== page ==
Is the Internet to Blame for Unsafe Drug Use?

FDA impersonators and counterfeit drugs threaten the public's trust in online pharmacies.
Feb 02, 2010


Angie Drakulich
Just before the New Year began, FDA warned the public that criminals were claiming to be agency officials and coercing individuals over the phone to pay fines as high as $250,000 for the illegal purchase of pharmaceuticals. These FDA impersonators somehow obtained records of individuals who had purchased pharmaceuticals online or through telepharmacies and told the individuals that their purchases were illegal. The impersonators asked that a fine be wired, most often to a location in the Dominican Republic.

The international scam is taking advantage of individuals who seek to buy their medication online rather than from a doctor or pharmacy. Often, online drug products are less expensive and provide more convenience and privacy.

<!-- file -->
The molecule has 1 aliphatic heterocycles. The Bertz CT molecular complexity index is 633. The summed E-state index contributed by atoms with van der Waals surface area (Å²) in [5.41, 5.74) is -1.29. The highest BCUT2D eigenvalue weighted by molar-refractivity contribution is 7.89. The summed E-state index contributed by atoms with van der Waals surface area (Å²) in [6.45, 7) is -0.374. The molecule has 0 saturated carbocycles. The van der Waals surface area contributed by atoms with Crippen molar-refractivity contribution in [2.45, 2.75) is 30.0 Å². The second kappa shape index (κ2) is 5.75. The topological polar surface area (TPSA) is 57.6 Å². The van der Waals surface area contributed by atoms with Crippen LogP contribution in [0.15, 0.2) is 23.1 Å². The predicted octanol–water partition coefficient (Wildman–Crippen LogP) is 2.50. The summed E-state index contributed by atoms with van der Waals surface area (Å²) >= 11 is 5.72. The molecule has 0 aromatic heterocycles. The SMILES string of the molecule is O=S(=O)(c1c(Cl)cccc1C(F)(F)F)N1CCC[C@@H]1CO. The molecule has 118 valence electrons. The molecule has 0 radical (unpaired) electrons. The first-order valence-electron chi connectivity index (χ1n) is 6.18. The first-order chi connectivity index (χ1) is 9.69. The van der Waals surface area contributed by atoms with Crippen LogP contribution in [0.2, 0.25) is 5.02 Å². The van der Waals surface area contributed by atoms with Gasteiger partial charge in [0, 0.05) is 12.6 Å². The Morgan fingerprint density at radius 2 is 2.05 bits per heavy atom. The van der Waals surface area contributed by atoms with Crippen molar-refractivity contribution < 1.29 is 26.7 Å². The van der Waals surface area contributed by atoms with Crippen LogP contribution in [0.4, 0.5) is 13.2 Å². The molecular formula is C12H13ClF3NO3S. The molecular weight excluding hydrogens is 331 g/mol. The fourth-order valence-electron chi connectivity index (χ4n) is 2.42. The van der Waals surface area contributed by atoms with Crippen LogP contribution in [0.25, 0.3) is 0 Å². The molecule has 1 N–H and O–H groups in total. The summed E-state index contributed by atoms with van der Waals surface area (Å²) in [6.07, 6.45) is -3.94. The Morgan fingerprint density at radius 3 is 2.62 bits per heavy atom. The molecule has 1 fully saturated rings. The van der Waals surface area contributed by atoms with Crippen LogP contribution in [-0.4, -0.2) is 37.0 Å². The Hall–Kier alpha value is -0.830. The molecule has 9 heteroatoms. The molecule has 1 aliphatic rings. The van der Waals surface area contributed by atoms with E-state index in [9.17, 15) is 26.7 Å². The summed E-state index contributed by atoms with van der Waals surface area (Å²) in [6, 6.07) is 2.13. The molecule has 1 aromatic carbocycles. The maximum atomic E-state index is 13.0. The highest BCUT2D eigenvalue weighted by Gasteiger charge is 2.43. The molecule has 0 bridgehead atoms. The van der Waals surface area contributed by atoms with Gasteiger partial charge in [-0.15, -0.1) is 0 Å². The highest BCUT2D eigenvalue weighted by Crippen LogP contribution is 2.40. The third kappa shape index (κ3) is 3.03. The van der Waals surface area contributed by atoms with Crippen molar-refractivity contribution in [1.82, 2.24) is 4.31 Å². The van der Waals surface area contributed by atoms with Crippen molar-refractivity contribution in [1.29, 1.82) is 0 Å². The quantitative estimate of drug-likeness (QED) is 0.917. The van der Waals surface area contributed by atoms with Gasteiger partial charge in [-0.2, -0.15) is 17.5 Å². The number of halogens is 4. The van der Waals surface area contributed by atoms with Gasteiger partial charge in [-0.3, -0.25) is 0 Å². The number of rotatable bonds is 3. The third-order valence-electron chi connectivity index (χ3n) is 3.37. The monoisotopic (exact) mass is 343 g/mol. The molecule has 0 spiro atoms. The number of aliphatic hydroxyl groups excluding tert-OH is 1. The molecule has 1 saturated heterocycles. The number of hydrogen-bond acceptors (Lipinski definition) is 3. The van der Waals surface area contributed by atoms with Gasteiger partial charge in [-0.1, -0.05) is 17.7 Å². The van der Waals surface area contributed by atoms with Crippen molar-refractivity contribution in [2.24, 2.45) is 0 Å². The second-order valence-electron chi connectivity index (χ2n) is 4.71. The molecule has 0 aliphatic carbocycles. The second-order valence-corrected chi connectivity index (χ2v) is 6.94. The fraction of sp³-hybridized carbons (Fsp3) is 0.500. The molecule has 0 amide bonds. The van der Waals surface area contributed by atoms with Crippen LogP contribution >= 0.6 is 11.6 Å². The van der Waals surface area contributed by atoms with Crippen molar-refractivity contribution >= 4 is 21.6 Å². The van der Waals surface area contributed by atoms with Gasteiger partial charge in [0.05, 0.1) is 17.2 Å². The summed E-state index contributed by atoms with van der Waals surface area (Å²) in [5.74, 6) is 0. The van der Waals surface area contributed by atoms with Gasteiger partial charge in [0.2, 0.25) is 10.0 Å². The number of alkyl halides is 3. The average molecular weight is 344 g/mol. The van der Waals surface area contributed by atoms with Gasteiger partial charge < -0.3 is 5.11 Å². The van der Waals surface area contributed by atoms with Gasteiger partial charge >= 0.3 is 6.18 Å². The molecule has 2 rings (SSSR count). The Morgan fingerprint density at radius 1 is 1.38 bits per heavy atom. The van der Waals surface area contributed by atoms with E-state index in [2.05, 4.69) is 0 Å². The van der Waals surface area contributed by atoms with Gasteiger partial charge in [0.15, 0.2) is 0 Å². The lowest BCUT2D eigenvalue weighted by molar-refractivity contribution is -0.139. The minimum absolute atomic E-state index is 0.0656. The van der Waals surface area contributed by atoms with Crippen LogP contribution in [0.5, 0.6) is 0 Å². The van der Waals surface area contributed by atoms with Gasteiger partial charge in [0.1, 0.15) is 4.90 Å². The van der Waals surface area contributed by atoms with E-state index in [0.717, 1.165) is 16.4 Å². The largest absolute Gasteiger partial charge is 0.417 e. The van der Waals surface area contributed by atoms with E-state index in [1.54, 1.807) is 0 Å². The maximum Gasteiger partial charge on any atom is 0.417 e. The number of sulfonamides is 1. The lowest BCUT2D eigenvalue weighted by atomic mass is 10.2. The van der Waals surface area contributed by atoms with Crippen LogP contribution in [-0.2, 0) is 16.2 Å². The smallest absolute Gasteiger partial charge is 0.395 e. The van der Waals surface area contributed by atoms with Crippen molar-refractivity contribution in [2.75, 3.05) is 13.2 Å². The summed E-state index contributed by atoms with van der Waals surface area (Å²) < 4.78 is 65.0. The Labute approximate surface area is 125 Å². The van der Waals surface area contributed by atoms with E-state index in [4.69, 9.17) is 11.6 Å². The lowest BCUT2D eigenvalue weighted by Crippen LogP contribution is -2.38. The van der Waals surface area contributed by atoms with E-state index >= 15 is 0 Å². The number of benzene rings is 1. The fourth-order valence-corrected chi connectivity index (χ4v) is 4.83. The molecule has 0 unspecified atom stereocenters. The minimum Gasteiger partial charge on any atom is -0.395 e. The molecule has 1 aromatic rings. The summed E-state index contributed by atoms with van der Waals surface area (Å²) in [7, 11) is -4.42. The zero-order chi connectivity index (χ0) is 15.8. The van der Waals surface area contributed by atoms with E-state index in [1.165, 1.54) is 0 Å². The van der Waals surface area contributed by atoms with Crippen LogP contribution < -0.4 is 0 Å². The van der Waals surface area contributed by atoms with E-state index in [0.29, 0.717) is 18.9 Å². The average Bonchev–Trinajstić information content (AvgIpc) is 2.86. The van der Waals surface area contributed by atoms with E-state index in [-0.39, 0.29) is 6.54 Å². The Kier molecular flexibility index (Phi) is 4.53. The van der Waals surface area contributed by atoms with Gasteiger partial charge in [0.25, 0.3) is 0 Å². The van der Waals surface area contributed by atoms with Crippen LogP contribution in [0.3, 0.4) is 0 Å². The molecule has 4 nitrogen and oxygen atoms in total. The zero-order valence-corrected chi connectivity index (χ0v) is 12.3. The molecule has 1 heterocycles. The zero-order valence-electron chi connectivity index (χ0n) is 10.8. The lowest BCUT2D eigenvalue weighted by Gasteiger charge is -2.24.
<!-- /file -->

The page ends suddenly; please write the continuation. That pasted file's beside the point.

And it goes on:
The purchase of pharmaceuticals on the Internet is legal with a valid prescription. But in a consumer-safety guide on the subject, FDA warns that not all online pharmacies are US state-licensed, protect personal information, or provide accurate medication for the patient's condition. There's also the possibility of counterfeit or expired drugs being sold.

Fraudulent federal officials capitalizing on the growing business are now giving patients another reason to be paranoid about opting for online pharmacies. The fact is, according to FDA's website, even if a crime was committed, agents and other law enforcement officials are not authorized to impose or collect criminal fines. Only a court can take such action. FDA is working with other government agencies to pursue these criminals, who have also posed as special agents of the FBI, DEA, and more. The scam isn't entirely new. In late 2008, FDA warned of fraudulent special agents that were enticing individuals to buy discounted drugs over the phone—of course, the products were never delivered.

Although the Internet has provided the world with uncountable benefits, it seems to have opened a can of worms for the pharmaceutical industry—and for patients.

Angie Drakulich is managing editor of Pharmaceutical Technology.